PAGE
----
WHAT IF WE COULD WRING LIQUID FUEL FROM SUNLIGHT?
What if chemists could capture energy from our nearly inexhaustible star and store it in the chemical bonds of hydrocarbon
fuels, like gasoline?
Plants have been doing something like this for billions of years
through photosynthesis. Plants harvest solar energy and use
it to power a chemical chain reaction that makes sugars, or in
other words, their “fuel.”
Inspired by those leafy green powerhouses, UC San Diego
scientists are working to develop a system they call “artificial
photosynthesis.” The process will likewise use sunlight to
create a chemical reaction that creates energy, only instead of
plant-powering sugars, the product will be high-density fuel.
The effort is led by Cliff Kubiak, UC San Diego distinguished
professor of chemistry and biochemistry, and a member of the
Joint Center for Artificial Photosynthesis, a multi-university
innovation hub funded by the Department of Energy to create
Kubiak and colleagues are working on ways to loosen the
tenacious bonds in carbon dioxide molecules so that the atoms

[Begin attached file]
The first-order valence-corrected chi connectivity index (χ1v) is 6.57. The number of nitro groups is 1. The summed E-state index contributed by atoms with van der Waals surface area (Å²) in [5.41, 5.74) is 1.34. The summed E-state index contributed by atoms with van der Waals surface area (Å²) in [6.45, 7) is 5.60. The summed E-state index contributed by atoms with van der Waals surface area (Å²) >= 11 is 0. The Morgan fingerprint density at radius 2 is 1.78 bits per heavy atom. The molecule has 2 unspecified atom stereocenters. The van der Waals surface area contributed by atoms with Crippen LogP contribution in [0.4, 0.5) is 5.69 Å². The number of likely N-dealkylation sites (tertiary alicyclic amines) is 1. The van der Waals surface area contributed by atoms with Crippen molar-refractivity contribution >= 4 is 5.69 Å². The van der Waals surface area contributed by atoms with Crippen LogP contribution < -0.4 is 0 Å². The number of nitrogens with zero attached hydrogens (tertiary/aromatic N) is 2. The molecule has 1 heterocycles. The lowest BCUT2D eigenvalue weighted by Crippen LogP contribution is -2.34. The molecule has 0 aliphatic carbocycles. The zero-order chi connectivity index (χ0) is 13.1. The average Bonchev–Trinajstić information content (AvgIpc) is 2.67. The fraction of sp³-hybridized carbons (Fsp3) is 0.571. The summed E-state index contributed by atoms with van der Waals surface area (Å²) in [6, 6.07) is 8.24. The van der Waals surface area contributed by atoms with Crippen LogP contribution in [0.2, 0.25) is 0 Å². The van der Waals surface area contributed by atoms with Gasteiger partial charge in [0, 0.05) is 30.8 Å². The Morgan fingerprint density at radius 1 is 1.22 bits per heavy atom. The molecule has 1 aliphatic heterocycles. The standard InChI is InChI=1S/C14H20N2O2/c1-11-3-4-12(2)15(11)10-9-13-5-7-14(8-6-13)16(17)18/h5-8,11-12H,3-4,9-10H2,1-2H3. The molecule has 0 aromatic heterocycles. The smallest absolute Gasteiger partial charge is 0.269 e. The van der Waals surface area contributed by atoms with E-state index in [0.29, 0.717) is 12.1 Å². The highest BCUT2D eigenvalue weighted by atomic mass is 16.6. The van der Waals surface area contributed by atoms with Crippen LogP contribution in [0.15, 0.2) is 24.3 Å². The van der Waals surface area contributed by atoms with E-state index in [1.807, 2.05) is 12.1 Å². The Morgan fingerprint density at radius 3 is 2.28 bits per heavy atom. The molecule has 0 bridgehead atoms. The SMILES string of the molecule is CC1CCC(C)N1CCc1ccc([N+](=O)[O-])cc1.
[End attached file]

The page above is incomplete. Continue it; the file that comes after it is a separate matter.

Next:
therein can be reassembled into liquid fuels. Plants do this
naturally via enzymes, yet these enzymes are high-maintenance
proteins that must continually be replenished—not so easy to
Kubiak and colleagues are developing a more efficient system
that replaces those unwieldy proteins with chemical structures
that serve like scaffolding. Kubiak likens these “metal-organic
frameworks,” or MOFs, to the mix-and-match children’s building kits we all know as Tinkertoys.
“They’re modular—we can put whatever catalyst we want in
there and then it’s nailed down into this robust, solid-state
structure,” he says. “We decided to use the MOF as a platform
for making things that are like enzymes but aren’t floppy
peptides that can degrade.”
Along with Seth Cohen, another chemistry professor at
UC San Diego, the team created an MOF that allowed them to
infuse the “scaffolding” struts with a photosensitive chemical,
akin to chlorophyll and other pigments that nature uses for
photosynthesis. When light shines on the setup, the electrons
shuffle and carbon dioxide molecules recombine with hydrogen
to form nascent molecules of fuel.
This particular MOF is just one possibility in the progress
toward achieving viable products that create fuel via artificial
photosynthesis. “There’s going to be a lot more,” Kubiak says.
“We’re doing such new things that there are still broad strokes
Taking cues from plants to produce fuel for the future.
A TANKFUL OF
BY SUSAN BROWN